On April 16, 1943, Dr. Hoffman decided to do further research with the LSD compound (Dye, 1992 p. 5). While handling the drug, he accidentally ingested an unknown amount. Then he experienced the world's first LSD trip. About eight hours later Hoffman drifted back into normal reality and the Psychedelic Revolution was born. (Encarta 98) Three days later, in an attempt to prove that the previous episode was indeed caused by the ingestion of LSD, Dr. Hoffman ingested what he thought would be a small quantity of LSD, 250 micrograms. In actuality, this is approximately five times the dosage necessary to produce heavy hallucinations in the average adult male (Solomon, 1964, p. 34). The drug produced effects that were much more intense than the first time Hoffman took the LSD. He noted that he felt unrest, dizziness, visual disturbances, a tendency to laugh at inappropriate times, and a difficulty in concentration (Dye, 1992, p.7). Dr. Hoffman's condition improved six hours after taking the drug, although visual disturbances and distortion continued.
LSD was first shipped to the United States in 1949 (Solomon, 1964 , p. 54). American scientists tested LSD on animals to learn of its effects. It produced dramatic behavior changes in all animals investigated.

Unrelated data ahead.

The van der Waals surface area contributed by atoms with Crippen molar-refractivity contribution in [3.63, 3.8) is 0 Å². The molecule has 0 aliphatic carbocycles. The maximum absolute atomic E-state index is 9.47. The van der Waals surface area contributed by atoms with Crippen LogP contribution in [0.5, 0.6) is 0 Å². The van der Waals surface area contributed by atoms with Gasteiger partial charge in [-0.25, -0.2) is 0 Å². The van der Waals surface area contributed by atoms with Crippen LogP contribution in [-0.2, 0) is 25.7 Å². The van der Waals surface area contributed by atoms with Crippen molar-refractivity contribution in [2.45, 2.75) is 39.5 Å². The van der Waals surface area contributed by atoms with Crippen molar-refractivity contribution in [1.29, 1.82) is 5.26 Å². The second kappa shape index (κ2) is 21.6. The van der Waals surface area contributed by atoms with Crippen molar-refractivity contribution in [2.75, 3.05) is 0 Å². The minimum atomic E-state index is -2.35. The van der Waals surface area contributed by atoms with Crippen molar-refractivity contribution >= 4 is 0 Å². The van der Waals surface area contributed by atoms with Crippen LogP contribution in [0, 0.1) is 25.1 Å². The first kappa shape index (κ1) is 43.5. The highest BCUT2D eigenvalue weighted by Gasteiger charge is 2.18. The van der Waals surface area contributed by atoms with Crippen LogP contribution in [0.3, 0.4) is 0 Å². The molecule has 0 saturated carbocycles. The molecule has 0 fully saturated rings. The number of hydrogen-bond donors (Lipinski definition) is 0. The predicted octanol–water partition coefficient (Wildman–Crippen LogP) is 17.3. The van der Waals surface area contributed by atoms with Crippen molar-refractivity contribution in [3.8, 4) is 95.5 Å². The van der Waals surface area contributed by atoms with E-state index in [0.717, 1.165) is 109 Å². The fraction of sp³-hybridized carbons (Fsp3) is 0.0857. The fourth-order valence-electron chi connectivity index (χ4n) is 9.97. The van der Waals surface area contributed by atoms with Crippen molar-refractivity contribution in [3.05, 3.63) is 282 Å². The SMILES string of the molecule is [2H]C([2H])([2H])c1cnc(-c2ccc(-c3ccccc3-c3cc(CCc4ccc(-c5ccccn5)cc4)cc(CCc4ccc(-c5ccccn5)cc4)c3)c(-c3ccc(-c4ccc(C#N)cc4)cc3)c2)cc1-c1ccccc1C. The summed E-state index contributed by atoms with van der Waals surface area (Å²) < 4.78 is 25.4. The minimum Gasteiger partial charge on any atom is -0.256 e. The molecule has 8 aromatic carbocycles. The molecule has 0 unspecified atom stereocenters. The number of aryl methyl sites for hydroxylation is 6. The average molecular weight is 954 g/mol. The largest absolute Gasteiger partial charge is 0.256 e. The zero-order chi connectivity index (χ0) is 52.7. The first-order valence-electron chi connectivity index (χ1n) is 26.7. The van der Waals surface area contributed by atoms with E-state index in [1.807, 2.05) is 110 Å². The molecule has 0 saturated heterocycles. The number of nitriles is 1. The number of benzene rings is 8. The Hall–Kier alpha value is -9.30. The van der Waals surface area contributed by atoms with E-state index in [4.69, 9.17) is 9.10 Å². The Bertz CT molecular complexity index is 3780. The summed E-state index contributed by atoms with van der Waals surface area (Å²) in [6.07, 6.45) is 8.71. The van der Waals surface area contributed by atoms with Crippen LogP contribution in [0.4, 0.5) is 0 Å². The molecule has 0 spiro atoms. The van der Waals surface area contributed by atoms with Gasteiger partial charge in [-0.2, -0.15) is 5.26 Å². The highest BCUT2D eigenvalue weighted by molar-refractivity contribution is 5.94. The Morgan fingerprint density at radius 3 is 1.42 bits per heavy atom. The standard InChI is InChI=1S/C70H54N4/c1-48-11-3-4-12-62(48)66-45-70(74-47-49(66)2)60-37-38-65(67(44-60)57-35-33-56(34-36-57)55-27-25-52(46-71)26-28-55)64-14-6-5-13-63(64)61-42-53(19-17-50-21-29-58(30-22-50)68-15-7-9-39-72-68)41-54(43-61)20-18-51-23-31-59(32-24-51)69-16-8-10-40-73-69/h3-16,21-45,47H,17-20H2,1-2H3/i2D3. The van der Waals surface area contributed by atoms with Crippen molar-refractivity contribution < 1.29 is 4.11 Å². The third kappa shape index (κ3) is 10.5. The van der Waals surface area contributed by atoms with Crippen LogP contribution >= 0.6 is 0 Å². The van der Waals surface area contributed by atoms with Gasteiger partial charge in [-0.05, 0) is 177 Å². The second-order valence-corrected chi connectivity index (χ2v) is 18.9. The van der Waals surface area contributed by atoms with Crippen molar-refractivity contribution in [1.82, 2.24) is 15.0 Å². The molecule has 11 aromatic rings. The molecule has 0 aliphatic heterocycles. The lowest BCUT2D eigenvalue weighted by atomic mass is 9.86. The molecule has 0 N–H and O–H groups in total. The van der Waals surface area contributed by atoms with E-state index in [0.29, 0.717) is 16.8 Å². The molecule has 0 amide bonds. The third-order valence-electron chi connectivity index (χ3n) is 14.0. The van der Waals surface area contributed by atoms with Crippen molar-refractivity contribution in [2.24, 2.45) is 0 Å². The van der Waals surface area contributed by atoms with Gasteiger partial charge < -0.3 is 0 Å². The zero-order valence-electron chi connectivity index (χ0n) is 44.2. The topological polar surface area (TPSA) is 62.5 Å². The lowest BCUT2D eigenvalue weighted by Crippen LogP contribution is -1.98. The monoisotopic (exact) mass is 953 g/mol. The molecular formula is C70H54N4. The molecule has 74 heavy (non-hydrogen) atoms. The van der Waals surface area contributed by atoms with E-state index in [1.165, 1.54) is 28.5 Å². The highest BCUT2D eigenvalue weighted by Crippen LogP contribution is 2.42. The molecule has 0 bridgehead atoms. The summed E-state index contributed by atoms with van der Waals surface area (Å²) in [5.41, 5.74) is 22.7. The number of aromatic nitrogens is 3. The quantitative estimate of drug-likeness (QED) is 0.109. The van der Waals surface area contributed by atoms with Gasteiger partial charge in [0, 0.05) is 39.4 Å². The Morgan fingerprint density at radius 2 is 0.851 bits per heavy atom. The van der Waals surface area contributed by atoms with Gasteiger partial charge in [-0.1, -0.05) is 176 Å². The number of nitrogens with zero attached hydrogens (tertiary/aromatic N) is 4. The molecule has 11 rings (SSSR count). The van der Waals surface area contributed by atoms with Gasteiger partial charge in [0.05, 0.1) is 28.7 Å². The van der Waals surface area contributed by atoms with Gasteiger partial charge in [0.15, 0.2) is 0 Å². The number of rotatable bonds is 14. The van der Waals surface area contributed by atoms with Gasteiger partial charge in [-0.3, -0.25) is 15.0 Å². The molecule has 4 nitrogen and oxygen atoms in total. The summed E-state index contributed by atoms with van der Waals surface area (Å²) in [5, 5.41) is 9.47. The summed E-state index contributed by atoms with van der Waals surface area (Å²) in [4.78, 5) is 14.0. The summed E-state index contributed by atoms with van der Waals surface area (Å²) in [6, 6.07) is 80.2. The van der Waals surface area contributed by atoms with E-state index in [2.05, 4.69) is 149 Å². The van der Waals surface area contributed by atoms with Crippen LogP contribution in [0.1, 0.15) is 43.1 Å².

During the 1950's, experimentation of LSD on humans began (Solomon, 1964, p. 56). Since there were few restrictions on using humans for experimentation at the time, scientists were free to administer the drug widely, hoping to find some useful therapeutic value for the drug. Because of Hoffman's LSD account of depersonalization produced by the drug. Early studies were done using the drug to treat various psychiatric disorders. It was felt that if a person could "step outside" themselves and view situations as others saw them, they could come to grips with their problems and be able to solve them. One of the first areas of LSD experimentation was in treating alcoholism (Dye, 1992, p.36). After extensive research, it was concluded that LSD was not effective on treating alcoholism and the research was discontinued.
LSD was also tested on schizophrenics, drug addicts and criminals (Dye, 1992 p. 38). Research determined that LSD was ineffective in treating any behavioral problems. It was also concluded that LSD might transform a normal individual into a person with a very calm to severe personality problem.
The Central Intelligence Agency and various military agencies also became interested in LSD research in the late 1950's (Dye, 1992, p.410.) Their interest in the drug was in the area of mind control. They saw the possibility of manipulating of manipulating the beliefs of strong willed people. They gave the drug to a group of army scientists and then attempted to change some of their basic beliefs while under the influence of the drug. However, one of the scientists became psychotic and committed suicide by jumping from a hotel window. These agencies continued their research by using drug addicts and prostitutes to test their mind control theories. After extensive experimentation, it became apparent that LSD could alter LSD the mind but not control it. The United States government discontinued this sort of research. Up until today, the Food and Drug Administration have never approved LSD. This strong hallucinageous drug remains only as research and medical treatment.